So the title of this drivel and any half-baked premise I could make from it are flawed from the get-go. And I won’t even try to shore it up. What I’ll say is that as I pondered who’d attended the Ivy League; I simply scratched my head and said “who’d a thunk it?” But that wouldn’t have made for a good title.
I think that the reason I kinda think these first few examples are more likely Ivy is because they’re from the era of deportment and swathing that just seems to convey more easily the aesthetic and morphological stereotypes of Ivy Style. Oh, and a lot of these folks received an undergraduate degree in English or Literature. I think the ideal “education combo” is an undergraduate degree in English and a graduate degree in a more specialized discipline. First up… Jack Lemmon: Phillips Academy and Yale
Cole Porter: Yale, then on to Harvard Law School. Roommate of Dean Acheson. Porter dropped out. Acheson finished. Porter went on to be Secretary of State. Acheson wrote show tunes.
Jimmy Stewart: Princeton
Sam Waterston: Groton and Yale

And on to the “who’d a thunk it?” crowd…based solely on my stereotypical biases…
Jimmy Smits: Cornell
David Duchovny: Princeton
The little man in the boat...the Love Boat...Fred Grandy: Harvard
And Ron Livingston of Office Space fame: Yale
Edward Norton: Yale
Tommy Lee Jones: Harvard
John Krasinski from The Office: Brown
Paul Giamatti…the stellar but sometimes too angst laden actor: Yale
Oh and here’s a non-Ivy collateral to my story…Kris Kristofferson. Not an Ivy guy but a Rhodes Scholar none the less.
And I’ll close this out with my favorite discovery. One Frederick Hubbard Gwynne. Groton--then Harvard ’51.
A member of the Fly Club and a fondly remembered bon vivant.
Harvard Lampoon President …
…and a cappella crooner with the Harvard Krokodiloes.
But I mostly remember him as the affable and anything but scary Herman Munster.

Ok, that’s it for now. I’ve gotta get the finance and transportation machine up and running pretty soon. Princess LFG is with me this weekend and she’s gonna wake at any moment. With demands. Oh, and why aren’t there any women in my story? Because all women—any women—who are Ivy spawned—are likely.

Onward. ADG II. Shrubbery League.


Richard M said...

Lovely post! Fred Gwynne was actually a fine actor. Of course, GF and Cole set the scene for some of us. And one must mention the Porcellian....

ADG said...

Richard M. ... Thanks. I was just thinking the other day that some of my recent edgy, angry, foul mouthed musings have probably--and rightfully so--a bit to "down market" for you! So I'm glad this one resonated in a good way.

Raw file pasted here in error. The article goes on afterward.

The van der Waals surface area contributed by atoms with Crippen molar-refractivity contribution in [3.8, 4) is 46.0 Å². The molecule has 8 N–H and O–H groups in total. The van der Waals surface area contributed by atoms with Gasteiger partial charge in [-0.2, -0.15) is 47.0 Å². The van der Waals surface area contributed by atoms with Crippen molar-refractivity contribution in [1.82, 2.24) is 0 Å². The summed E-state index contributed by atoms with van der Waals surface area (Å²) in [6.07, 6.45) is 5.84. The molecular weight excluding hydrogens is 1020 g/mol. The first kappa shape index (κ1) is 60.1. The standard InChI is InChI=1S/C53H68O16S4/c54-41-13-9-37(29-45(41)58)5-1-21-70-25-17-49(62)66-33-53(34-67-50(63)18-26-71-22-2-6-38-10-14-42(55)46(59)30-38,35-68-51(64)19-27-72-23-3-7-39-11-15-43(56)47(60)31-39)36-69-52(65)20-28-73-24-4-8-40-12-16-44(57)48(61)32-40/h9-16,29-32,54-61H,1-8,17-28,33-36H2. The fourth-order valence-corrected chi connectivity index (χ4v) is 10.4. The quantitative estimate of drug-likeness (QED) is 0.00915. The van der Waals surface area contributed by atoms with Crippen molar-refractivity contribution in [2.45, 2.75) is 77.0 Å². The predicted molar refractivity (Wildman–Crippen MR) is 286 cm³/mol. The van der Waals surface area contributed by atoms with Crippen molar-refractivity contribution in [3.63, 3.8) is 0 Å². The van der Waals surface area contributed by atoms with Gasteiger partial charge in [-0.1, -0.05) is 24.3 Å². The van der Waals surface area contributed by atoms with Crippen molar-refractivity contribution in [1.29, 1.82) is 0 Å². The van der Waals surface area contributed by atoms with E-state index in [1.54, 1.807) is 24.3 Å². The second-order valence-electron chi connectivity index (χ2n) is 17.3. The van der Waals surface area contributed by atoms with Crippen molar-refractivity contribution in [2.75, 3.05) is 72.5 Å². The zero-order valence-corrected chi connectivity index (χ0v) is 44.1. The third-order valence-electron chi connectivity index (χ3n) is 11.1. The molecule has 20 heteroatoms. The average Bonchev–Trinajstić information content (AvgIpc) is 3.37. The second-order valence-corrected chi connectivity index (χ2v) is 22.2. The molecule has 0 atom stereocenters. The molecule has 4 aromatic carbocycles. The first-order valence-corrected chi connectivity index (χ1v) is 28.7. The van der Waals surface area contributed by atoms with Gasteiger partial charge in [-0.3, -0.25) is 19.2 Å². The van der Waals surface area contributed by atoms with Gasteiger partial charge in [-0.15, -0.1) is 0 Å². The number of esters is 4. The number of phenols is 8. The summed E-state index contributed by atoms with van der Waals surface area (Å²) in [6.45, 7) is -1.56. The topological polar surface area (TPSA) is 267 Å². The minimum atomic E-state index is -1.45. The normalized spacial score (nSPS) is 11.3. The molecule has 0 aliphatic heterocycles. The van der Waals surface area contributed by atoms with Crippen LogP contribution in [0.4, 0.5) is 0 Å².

Anonymous said...

Nice post, but it points out very quickly the difficulty we have separating the many meanings of Ivy League. Are we talking academic excellence, WASP privilege, or nice clothes? Going to school with the sons of captains of industry, even grandsons of captains of industry, might make somebody talk and walk like them, but it couldn't do much more. Even buying the clothes won't make you somebody's cousin. Ask Tom Ripley. The mythos, if you will, really springs from the Kennedy era, though Mr O'Hara surely did his share. The ivies started getting harder to get into along about the time Other People started expecting to get in. Granted, it really is mostly achievement these days- and many an alum complains when his grandchild can't make it- but there goes your Tradition, your Privilege, and your Nice Clothes.

It is interesting that you show so many actors. For a long time, the difference ( well, one difference) between the US and the UK was that smart people there went to prestigious schools and became famous performers ( the Pythons, the Blackadder crowd, et al.) while smart people here mostly became WRITERS for performers. The back rooms at Letterman and SNL are full of Ivy guys.

But here is the deeper point, I believe, and it comes from Faulkner, not Fitzgerald or O'Hara: If my (great) grandfather knew your (great) grandfather, I am going to do what I can to help you, socially, professionally, etc. That is as true for WASP society in the mid twentieth century as it is for the South for the last 200 years or so. The lucky ones can even span from one group to the other- Southern boys and girls seem to be forever straying North and making friends and then returning home.

You allude to some who benefitted from connections where Meritocracy might have culled them. Moral Codes and the like might always have been mostly lip service, but I can cite at least one late 60s Georgetown/early 70s Yale Law grads who got in on grades who might have thought a little more about morality and less about lips...

Sumter Colleton Marion

PS, it is raining in Camden today.

Laguna Beach Fogey said...

I'm scathing, as you know, about the so-called 'Ivy League' institutions and those who hold them in awe. I simply don't share it. And none of the individuals pictured particularly interests me. Big deal. Must be a Trad thing.

The older I get, the more I recognise that what really matters is who one's parents are, who one's People are, what sort of blood flows through one's veins. Blood will out.

In the end, it usually does.

Anonymous said...

In addition, LBF asked me to remind you that miscegenation is flourishing in our time, and he calls upon all white people to protect his heritage!

Anonymous said...

You just never know, do you? Loved this.


Laguna Beach Fogey said...